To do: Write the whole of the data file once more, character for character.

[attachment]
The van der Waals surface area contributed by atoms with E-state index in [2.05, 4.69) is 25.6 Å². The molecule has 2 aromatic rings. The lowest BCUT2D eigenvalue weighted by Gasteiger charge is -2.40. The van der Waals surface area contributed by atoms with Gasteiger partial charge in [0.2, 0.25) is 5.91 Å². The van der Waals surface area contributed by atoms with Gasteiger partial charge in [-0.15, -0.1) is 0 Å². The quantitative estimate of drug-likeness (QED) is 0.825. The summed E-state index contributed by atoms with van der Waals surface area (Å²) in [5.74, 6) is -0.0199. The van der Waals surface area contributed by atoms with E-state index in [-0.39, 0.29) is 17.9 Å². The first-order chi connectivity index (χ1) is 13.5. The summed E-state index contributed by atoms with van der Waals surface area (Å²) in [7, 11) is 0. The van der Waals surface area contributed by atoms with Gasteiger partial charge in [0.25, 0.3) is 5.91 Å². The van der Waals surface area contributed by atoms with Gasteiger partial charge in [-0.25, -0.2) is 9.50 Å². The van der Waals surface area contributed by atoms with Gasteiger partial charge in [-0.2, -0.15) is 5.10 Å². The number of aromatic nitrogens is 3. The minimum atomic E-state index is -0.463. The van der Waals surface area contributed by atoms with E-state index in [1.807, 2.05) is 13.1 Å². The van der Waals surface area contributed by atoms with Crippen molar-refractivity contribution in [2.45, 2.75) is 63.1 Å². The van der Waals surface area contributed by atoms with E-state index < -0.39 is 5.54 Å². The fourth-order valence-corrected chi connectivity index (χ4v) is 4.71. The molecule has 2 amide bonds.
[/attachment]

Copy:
The van der Waals surface area contributed by atoms with E-state index in [2.05, 4.69) is 25.6 Å². The molecule has 2 aromatic rings. The lowest BCUT2D eigenvalue weighted by Gasteiger charge is -2.40. The van der Waals surface area contributed by atoms with Gasteiger partial charge in [0.2, 0.25) is 5.91 Å². The van der Waals surface area contributed by atoms with Gasteiger partial charge in [-0.15, -0.1) is 0 Å². The quantitative estimate of drug-likeness (QED) is 0.825. The summed E-state index contributed by atoms with van der Waals surface area (Å²) in [5.74, 6) is -0.0199. The van der Waals surface area contributed by atoms with E-state index in [-0.39, 0.29) is 17.9 Å². The first-order chi connectivity index (χ1) is 13.5. The summed E-state index contributed by atoms with van der Waals surface area (Å²) in [7, 11) is 0. The van der Waals surface area contributed by atoms with Gasteiger partial charge in [0.25, 0.3) is 5.91 Å². The van der Waals surface area contributed by atoms with Gasteiger partial charge in [-0.25, -0.2) is 9.50 Å². The van der Waals surface area contributed by atoms with Gasteiger partial charge in [-0.2, -0.15) is 5.10 Å². The number of aromatic nitrogens is 3. The minimum atomic E-state index is -0.463. The van der Waals surface area contributed by atoms with E-state index in [1.807, 2.05) is 13.1 Å². The van der Waals surface area contributed by atoms with Crippen molar-refractivity contribution in [2.45, 2.75) is 63.1 Å². The van der Waals surface area contributed by atoms with E-state index < -0.39 is 5.54 Å². The fourth-order valence-corrected chi connectivity index (χ4v) is 4.71. The molecule has 2 amide bonds.